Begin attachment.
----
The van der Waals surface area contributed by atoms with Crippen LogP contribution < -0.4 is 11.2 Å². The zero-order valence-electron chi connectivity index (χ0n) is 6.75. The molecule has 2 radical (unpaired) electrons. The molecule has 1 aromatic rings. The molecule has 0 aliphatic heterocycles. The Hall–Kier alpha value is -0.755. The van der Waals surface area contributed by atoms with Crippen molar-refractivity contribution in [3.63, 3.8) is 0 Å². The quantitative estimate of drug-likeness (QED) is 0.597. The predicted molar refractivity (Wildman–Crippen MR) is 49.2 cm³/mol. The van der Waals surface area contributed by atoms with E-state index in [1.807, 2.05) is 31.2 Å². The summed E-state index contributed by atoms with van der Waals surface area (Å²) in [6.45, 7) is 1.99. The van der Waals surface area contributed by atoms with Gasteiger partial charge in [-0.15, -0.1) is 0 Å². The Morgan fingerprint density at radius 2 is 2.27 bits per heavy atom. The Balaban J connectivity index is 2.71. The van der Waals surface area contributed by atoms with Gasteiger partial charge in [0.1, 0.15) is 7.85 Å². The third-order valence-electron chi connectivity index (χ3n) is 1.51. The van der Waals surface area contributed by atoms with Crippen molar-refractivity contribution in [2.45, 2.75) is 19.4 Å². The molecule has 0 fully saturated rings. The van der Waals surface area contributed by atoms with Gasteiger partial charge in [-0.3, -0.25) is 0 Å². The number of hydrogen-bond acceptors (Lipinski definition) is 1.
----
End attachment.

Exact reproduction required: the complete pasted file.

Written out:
The van der Waals surface area contributed by atoms with Crippen LogP contribution < -0.4 is 11.2 Å². The zero-order valence-electron chi connectivity index (χ0n) is 6.75. The molecule has 2 radical (unpaired) electrons. The molecule has 1 aromatic rings. The molecule has 0 aliphatic heterocycles. The Hall–Kier alpha value is -0.755. The van der Waals surface area contributed by atoms with Crippen molar-refractivity contribution in [3.63, 3.8) is 0 Å². The quantitative estimate of drug-likeness (QED) is 0.597. The predicted molar refractivity (Wildman–Crippen MR) is 49.2 cm³/mol. The van der Waals surface area contributed by atoms with E-state index in [1.807, 2.05) is 31.2 Å². The summed E-state index contributed by atoms with van der Waals surface area (Å²) in [6.45, 7) is 1.99. The van der Waals surface area contributed by atoms with Gasteiger partial charge in [-0.15, -0.1) is 0 Å². The Morgan fingerprint density at radius 2 is 2.27 bits per heavy atom. The Balaban J connectivity index is 2.71. The van der Waals surface area contributed by atoms with Gasteiger partial charge in [0.1, 0.15) is 7.85 Å². The third-order valence-electron chi connectivity index (χ3n) is 1.51. The van der Waals surface area contributed by atoms with Crippen molar-refractivity contribution in [2.45, 2.75) is 19.4 Å². The molecule has 0 fully saturated rings. The van der Waals surface area contributed by atoms with Gasteiger partial charge in [-0.3, -0.25) is 0 Å². The number of hydrogen-bond acceptors (Lipinski definition) is 1.